We are to pray for our leaders, particularly in two fundamental ways: (1) That there might be stability while they govern (which will benefit all people desiring to live tranquil lives), and (2) That they might come to a knowledge of God’s truth, believe, obey, and be saved. Notice that Paul gives this advice regardless of how moral or immoral the leader may be! Christians should pray for the spiritual well-being of their leaders as well as their own physical well-being while under the authority of the leaders.

    If one truly petitions God on behalf of his leaders, he will not be quick to slander those same people (cf. James 3:9-12). This is certainly one reason why Jesus instructs His followers to pray for those who persecute them (cf. Matt. 6:44). It is harder to mistreat or speak inappropriately against one for whom you are genuinely praying.

    Titus 3:1,2 is also relevant here – “Remind them to be subject to the rulers and authorities, to obey, to be ready for every good work, to speak evil of no one, to be peaceable, gentle, showing all humility to all men.” The Christian is to speak evil of no one! Paul could not have worded that prohibition in a broader fashion. Now let’s make application. Is it proper for us to slander the wicked? No. It is proper for us to slander our enemies? No. Is it proper for us to slander the earthly powers that be when they don’t do as we desire? No. It is wrong to slander anyone for any reason. How could Paul be any plainer? “Be subject to the rulers and authorities…obey…speak evil of no one…be peaceable, gentle, showing all humility to all men.” Friends, slanderous tongues belong to sinners, not saints!

    Although my observations are limited and could therefore be mistaken, I believe slander is a sin that isn’t talked about very often in the brotherhood. However, the New Testament writers have made it clear that Christians must not speak evil of others–period. In addition to the passages we have already read, consider two more:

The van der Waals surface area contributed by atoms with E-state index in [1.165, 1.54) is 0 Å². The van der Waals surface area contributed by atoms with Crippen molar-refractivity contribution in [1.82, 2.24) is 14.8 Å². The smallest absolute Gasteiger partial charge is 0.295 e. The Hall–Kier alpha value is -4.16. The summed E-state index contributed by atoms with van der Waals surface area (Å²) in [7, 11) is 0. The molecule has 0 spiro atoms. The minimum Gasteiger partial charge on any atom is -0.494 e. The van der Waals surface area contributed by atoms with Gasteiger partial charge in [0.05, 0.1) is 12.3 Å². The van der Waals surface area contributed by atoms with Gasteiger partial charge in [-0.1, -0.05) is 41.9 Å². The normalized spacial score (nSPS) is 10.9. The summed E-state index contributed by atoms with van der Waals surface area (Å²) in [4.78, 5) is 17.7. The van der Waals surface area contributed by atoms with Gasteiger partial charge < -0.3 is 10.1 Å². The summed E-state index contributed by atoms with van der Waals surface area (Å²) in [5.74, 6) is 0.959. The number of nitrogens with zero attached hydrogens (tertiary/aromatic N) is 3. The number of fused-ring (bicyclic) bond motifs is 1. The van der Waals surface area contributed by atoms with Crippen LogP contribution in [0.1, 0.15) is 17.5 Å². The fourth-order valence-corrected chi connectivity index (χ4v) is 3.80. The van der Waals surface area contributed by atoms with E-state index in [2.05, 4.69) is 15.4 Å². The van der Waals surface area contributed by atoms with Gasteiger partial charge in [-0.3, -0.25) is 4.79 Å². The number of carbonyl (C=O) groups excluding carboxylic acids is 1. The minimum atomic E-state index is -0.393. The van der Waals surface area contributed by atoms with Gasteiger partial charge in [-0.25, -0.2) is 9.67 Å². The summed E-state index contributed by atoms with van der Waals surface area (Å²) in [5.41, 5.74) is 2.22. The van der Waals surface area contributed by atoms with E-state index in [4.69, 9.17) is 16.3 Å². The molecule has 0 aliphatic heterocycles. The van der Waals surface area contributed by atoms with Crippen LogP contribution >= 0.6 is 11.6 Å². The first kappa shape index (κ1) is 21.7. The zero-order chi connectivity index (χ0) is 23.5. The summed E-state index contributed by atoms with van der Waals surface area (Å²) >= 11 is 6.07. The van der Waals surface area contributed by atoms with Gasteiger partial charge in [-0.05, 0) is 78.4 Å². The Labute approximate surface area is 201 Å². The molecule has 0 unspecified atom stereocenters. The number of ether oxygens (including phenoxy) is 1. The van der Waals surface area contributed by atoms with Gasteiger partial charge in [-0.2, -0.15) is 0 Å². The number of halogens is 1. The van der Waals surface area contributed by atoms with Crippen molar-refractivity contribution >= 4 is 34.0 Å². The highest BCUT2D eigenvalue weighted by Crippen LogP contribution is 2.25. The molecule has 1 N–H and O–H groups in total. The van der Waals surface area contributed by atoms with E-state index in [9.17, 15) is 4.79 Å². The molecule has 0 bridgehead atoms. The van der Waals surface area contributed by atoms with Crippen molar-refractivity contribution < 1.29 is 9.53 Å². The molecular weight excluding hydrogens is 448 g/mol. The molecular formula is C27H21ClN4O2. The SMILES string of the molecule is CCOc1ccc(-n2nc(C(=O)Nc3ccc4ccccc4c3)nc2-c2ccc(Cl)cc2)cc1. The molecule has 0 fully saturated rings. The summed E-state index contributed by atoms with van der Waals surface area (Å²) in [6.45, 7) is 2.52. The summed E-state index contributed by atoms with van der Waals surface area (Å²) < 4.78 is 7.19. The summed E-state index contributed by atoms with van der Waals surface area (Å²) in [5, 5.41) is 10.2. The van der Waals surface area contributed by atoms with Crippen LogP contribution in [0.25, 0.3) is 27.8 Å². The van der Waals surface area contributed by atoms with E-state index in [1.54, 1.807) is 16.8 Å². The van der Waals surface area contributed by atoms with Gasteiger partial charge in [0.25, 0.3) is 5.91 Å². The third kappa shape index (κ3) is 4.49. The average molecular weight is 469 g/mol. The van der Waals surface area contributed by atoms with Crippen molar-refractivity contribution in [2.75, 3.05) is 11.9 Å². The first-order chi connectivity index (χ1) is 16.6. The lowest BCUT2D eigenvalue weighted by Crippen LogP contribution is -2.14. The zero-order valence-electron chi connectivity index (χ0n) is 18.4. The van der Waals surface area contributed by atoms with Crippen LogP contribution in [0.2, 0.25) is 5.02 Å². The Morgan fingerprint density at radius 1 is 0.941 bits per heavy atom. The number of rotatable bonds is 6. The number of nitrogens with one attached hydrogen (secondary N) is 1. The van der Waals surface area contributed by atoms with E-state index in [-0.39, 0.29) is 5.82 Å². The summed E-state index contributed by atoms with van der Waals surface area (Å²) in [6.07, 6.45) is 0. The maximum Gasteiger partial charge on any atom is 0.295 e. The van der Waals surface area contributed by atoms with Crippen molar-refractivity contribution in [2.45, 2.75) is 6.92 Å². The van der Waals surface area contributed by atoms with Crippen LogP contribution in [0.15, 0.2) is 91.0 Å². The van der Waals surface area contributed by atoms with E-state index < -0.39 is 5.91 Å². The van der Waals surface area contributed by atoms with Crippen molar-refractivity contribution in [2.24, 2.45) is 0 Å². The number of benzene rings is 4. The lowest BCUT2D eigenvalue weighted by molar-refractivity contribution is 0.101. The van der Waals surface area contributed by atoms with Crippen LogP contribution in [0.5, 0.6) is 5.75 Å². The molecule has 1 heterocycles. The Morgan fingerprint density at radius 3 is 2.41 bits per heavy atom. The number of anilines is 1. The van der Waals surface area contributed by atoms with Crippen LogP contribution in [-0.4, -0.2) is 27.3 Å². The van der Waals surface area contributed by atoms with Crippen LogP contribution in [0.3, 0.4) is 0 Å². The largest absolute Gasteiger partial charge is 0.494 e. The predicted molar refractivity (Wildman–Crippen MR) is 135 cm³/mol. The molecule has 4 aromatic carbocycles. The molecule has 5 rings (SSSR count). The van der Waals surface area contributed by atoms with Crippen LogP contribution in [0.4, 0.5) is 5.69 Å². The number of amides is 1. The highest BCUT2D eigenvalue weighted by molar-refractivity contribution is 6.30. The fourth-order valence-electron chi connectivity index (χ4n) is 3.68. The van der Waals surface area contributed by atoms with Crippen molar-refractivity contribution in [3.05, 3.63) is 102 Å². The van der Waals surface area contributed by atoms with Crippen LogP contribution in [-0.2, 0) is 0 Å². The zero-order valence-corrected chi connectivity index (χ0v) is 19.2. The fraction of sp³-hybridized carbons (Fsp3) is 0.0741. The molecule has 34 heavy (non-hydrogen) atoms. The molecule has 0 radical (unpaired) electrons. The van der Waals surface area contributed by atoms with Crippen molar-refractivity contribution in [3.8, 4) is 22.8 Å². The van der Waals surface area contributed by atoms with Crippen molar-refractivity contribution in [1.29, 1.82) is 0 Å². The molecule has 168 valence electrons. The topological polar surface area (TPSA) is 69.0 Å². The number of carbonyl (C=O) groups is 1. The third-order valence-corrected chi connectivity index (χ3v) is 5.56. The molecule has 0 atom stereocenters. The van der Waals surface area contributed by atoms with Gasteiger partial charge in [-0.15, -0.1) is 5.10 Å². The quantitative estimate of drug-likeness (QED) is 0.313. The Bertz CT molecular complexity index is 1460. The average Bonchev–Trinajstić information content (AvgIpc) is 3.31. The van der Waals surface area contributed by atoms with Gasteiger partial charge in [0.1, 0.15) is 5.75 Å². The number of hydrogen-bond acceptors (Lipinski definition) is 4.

Ephesians 4:29-31 – “Let no corrupt word proceed out of your mouth, but what is good for necessary edification, that it may impart grace to the hearers, and do not grieve the Holy Spirit of God, by whom you were sealed for the day of redemption. Let all bitterness, wrath, anger, clamor, and evil speaking be put away from you, with all malice.”
    I Peter 2:1 – “Therefore, laying aside all malice, all deceit, hypocrisy, envy, and all evil speaking.”

    We will conclude this study in our next lesson.

     
  • Stephen R. Bradd 6:59 am on 2011-06-22 Permalink | Reply
    Tags: , slander   

    Slandering the Authorities (Part 2) 

    In our prior lesson, we began considering how Christians should view earthly authorities. Paul was clear in stating that we should both submit and give appropriate honor to them. Peter echoes Paul’s commands in I Peter 2:13-17:

    “Therefore submit yourselves to every ordinance of man for the Lord’s sake, whether to the king as supreme, or to the governors, as to those who are sent by him for the punishment of evildoers and for the praise of those who do good. For this is the will of God, that by doing good you may put to silence the ignorance of foolish men–as free, yet not using liberty as a cloak for vice, but as bondservants of God. Honor all people. Love the brotherhood. Fear God. Honor the king.”

    It is easy to submit to and honor a civil leader who is righteous, but the New Testament doesn’t command our submission and honor in only that case. We are to obey and respect wicked leaders, too! If the government uses tax dollars to murder the unborn, for example, we must still pay our taxes. If the government supports immorality like homosexuality, we must still show proper respect with our words toward the one in authority. We can disagree respectfully without being slanderous! We do not have to like or approve of a civil leader’s agenda in order to honor the office he holds. Remember, the authorities that exist are appointed by God! Christians must not personally engage in wicked behavior, and we do have the duty to disobey civil authorities if they try to force us to commit sin (e.g., Acts 5:29).